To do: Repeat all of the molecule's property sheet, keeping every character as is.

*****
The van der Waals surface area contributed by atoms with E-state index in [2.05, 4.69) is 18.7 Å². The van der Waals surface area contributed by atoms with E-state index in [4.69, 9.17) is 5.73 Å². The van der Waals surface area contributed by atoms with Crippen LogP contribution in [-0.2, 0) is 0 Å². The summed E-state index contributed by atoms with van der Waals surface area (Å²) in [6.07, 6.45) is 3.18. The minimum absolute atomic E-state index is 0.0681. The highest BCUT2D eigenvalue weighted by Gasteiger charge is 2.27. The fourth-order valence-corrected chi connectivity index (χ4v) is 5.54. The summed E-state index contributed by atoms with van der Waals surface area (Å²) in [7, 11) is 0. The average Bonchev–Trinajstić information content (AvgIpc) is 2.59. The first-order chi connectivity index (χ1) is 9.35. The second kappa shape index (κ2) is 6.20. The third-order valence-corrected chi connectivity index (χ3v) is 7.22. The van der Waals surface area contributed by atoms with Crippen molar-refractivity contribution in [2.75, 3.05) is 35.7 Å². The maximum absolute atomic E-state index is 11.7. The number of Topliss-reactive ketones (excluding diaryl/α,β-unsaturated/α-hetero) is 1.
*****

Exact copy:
The van der Waals surface area contributed by atoms with E-state index in [2.05, 4.69) is 18.7 Å². The van der Waals surface area contributed by atoms with E-state index in [4.69, 9.17) is 5.73 Å². The van der Waals surface area contributed by atoms with Crippen LogP contribution in [-0.2, 0) is 0 Å². The summed E-state index contributed by atoms with van der Waals surface area (Å²) in [6.07, 6.45) is 3.18. The minimum absolute atomic E-state index is 0.0681. The highest BCUT2D eigenvalue weighted by Gasteiger charge is 2.27. The fourth-order valence-corrected chi connectivity index (χ4v) is 5.54. The summed E-state index contributed by atoms with van der Waals surface area (Å²) in [7, 11) is 0. The average Bonchev–Trinajstić information content (AvgIpc) is 2.59. The first-order chi connectivity index (χ1) is 9.35. The second kappa shape index (κ2) is 6.20. The third-order valence-corrected chi connectivity index (χ3v) is 7.22. The van der Waals surface area contributed by atoms with Crippen molar-refractivity contribution in [2.75, 3.05) is 35.7 Å². The maximum absolute atomic E-state index is 11.7. The number of Topliss-reactive ketones (excluding diaryl/α,β-unsaturated/α-hetero) is 1.